Official Language: Portuguese
Democracy Index: 7/10
Time Zone: Brazil has four standard time zones. GMT-3 & GMT-4. There is some overlap with the U.S. time zones, but it does get a little tricky for those in Eastern Time Zones in the U.S.
Currency: Real (R$)
Average yearly tech salary in U.S. Dollars: $47,823
What to Know About Doing Business in Brazil
Brazil has a complicated tax structure, which makes it complicated for foreign companies to hire workers in the country. At the same time, Brazil has some strict laws that impose significant taxes on earnings and other business expenses such as energy consumption.
In 2017, Brazil’s lower house of the Brazilian Congress passed a bill that allowed companies to outsource any job, which was one move that began to reform the country’s outdated labor laws. The move was fiercely opposed and thus it has been difficult to change Brazil’s outdated labor laws.
Brazil Work Culture
Brazil is a diverse country with many backgrounds and cultures melted together. The Brazilian people like to work together in teams. Brazil’s work culture highly values personal relationships in the workplace. Although the country has embraced remote work, face-to-face interactions are emphasized. This characteristic should be taken into account when handling remote teams.
Brazil also varies greatly by region. Each region has its own characteristics and unique culture. For example, the Southeast is very different from the North of the country. The Southeast is the most visited region and includes big hubs like Rio De Janeiro and Sao Paulo and is the economic powerhouse of the country.
One Notable Brazilian Startup: Nubank
One of Brazil’s most-cited success stories has been the startup Nubank. David Velez began Nubank to solve one of the country’s biggest challenges: banking. As it turns out, providing banking services would ignite across Latin America and fuel an entire fintech industry that would produce other startups throughout the region. In 2019, about half of the population of Brazil was “unbanked.” The startups founder went on to cause disruption in the industry and ended up building one of Brazil’s first major startups
Argentina’s Tech Ecosystem
Argentina is a smaller country than both Mexico and Brazil. The country has a population of 45 million people.
Argentina Quick Facts:
Capital: Buenos Aires
Population: 45 million
Official Language: Spanish
Democracy Index: 7/10
Time Zone: Argentina has several time zones, some of which overlap with U.S. For example, when it is 4:00 p.m. EST in the U.S. it will be 5:00 p.m. in Argentina.
Currency: Argentine Peso ($- ARS)
Average yearly tech salary in U.S. Dollars: $29,556
What to Know About Doing Business in Argentina
Argentina— like other LATAM countries—has its own set of rules and bureaucratic hurdles to jump through. Argentine labor laws require companies hiring employees to have a local legal entity set up in the country. It is through that entity that you will hire and pay all of your employees. One work-around is working with a local organization that specializes and can help you hire and manage your employees. There are laws in the books that dictate how remote work should be handled. Whether a company hires independent contractors or employees, these restrictions should be considered.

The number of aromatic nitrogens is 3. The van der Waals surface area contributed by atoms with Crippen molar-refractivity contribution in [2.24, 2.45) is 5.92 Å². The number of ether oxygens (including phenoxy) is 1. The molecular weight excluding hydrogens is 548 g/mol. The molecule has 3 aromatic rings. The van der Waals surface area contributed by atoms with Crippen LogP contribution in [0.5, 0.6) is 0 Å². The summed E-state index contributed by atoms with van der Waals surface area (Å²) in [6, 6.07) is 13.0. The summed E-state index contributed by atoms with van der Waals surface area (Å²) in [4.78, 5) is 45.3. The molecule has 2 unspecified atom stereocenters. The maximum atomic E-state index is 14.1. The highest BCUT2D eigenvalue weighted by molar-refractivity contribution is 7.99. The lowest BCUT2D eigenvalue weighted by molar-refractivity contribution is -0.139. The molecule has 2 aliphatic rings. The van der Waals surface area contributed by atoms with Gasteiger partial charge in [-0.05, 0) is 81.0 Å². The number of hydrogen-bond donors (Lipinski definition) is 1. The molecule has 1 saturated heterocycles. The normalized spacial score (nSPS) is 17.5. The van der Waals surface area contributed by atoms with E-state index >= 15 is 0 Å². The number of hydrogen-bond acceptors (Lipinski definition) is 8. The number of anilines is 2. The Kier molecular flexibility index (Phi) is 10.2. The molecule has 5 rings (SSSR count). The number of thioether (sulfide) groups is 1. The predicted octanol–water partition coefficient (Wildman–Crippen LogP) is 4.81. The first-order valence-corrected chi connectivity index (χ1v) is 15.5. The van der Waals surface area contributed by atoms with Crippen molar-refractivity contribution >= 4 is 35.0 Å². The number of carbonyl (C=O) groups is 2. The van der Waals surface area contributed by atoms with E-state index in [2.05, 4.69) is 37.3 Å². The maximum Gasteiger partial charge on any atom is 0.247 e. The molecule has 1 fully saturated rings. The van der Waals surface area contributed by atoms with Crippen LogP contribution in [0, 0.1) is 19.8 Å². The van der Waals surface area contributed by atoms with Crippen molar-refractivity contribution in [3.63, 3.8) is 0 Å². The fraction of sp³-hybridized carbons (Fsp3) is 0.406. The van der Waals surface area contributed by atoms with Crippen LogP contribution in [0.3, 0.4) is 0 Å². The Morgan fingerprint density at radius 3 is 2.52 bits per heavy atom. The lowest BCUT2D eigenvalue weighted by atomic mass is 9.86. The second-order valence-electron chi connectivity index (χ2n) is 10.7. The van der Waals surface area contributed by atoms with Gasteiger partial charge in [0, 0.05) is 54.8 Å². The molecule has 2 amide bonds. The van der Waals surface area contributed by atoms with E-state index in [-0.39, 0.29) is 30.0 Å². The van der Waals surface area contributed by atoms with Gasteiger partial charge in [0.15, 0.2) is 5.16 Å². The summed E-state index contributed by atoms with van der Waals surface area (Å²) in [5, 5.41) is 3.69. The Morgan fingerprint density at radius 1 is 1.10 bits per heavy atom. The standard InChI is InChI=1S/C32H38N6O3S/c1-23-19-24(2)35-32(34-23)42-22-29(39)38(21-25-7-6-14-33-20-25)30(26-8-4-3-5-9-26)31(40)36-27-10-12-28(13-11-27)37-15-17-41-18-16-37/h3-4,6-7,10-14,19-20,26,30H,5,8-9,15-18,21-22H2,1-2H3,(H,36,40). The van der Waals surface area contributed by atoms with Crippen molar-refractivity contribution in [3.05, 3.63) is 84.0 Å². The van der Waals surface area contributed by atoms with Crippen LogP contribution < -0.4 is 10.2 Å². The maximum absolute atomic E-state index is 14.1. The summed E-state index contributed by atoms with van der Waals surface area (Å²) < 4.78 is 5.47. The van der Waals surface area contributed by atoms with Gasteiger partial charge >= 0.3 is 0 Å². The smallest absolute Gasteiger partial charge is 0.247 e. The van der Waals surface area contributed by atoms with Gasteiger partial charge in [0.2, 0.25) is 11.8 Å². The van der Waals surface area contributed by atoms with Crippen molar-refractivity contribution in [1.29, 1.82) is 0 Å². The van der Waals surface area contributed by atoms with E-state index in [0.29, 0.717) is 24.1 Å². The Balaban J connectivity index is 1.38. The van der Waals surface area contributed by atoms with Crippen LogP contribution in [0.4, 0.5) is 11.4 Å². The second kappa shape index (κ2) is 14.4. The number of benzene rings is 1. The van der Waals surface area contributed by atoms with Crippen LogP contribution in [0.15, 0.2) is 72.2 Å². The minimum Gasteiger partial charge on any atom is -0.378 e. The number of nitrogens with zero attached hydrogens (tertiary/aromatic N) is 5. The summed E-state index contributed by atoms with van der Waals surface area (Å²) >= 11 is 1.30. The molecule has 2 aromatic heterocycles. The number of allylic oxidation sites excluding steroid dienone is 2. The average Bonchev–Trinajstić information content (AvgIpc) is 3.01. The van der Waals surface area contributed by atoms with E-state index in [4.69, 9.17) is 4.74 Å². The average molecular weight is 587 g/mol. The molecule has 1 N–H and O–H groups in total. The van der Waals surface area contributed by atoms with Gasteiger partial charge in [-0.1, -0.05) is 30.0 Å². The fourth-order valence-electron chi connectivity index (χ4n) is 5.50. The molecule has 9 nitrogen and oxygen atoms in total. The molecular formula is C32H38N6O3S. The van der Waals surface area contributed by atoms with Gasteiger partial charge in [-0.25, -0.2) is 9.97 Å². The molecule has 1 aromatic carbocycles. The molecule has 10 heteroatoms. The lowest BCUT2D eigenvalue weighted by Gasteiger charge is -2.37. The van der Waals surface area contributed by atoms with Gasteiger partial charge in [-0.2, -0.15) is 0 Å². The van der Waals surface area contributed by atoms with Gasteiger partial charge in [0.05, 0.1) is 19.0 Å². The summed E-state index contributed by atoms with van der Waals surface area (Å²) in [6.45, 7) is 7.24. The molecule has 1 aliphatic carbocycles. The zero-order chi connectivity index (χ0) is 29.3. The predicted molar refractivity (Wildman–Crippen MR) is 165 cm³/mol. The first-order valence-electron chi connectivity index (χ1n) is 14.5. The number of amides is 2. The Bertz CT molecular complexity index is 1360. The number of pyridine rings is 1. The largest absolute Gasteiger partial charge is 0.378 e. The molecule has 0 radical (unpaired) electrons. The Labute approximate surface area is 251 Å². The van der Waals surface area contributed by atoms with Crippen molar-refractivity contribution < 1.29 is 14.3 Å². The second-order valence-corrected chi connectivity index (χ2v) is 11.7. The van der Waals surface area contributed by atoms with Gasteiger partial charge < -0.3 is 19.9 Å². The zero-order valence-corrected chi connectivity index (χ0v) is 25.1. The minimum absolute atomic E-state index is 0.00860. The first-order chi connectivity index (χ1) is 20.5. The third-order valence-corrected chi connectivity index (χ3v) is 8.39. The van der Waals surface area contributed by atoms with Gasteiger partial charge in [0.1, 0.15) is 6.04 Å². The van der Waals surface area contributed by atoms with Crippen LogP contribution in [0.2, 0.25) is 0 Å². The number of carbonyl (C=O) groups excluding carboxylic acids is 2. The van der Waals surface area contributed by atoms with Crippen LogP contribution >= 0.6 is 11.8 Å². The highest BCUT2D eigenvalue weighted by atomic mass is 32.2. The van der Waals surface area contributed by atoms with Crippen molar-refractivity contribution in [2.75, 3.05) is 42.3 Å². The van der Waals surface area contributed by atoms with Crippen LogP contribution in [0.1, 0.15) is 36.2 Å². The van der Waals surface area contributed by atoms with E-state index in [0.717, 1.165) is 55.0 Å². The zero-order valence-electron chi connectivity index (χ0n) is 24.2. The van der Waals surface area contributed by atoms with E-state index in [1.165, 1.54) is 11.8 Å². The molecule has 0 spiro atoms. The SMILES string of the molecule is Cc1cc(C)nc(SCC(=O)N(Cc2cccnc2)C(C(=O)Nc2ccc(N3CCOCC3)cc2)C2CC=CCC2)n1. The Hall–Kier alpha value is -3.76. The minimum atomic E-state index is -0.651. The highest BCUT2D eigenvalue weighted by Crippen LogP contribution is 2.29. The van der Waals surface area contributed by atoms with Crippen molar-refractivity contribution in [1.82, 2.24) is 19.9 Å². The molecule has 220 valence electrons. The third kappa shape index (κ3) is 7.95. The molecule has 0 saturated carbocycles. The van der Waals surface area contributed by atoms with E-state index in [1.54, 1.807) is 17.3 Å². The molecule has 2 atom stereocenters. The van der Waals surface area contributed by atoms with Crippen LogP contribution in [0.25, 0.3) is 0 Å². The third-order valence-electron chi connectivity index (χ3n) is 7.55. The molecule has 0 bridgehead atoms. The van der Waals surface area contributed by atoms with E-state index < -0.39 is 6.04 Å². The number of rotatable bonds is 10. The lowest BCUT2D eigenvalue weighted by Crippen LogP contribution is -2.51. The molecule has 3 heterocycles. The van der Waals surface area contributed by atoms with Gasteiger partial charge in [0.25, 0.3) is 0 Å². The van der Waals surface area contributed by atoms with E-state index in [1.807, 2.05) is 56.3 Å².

In Argentina, freelancing and contracting also have different structure and different requirements. In the country, it is essential to properly classify employees or face significant fees or penalties from the government. Argentina has a lot of labor union activity that closely monitors working conditions and minimum wage.
Argentina’s Work Culture:
Argentinian’s are a business-friendly and people-friendly bunch. They are very family-oriented which translates in the way they do business. The workday traditionally includes a 3-4 hour siesta in the middle of the day and the typical workday will span from 8:30 a.m. to 8 p.m. Labor laws limit Argentinian’s work hours to a maximum of eight hours a day and 48 hours per week. Argentina has a high rate of English-speaking people, particularly among those living in bigger cities and with some amount of formal education.
One Notable Argentinian Startup: Mercado Libre:
According to Crunchbase, Argentina’s startup scene is small and saw a considerable downturn in 2022. Companies in Argentina raised just over $250 million in known seed and venture funding last year. By comparison, Brazil pulled in over $5.6 billion that year. Nevertheless, during the past few years, Argentina has seen its fair share of large startups reach very successful levels. In one year, Argentina saw their number of unicorns go from five to eleven.
The most-recognized of Argentine unicorns, of course, is Mercado Libre (or Meli), the ecommerce company that made a gigantic splash in the local tech scene. Think of it as the LATAM version of Amazon because, although it started in Argentina, it has now spread across the region and done quite well in places like Brazil and Mexico.
Every market it enters, it becomes a force to be reckoned with and is by far more dominant in LATAM than Amazon. It became so dominant in Argentina that reports showed that seven out of every 10 packages sent through the Argentine postal service were orders from Mercado Libre.
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Why Mexico is the Leading LATAM provider of Elite Tech Talent
There’s a lot happening across the LATAM region. As noted above, it’s a massive and diverse region with lots of potential. Today, Mexico has a couple of leading tech hubs like Guadalajara, Mexico City, Monterrey, and others. Nearshoring in Mexico has attracted a lot of attention in recent years because of the many benefits it provides to companies. Hire world-class talent in Mexico. Talk to our experts on the ground and find the talent solutions you need in LATAM.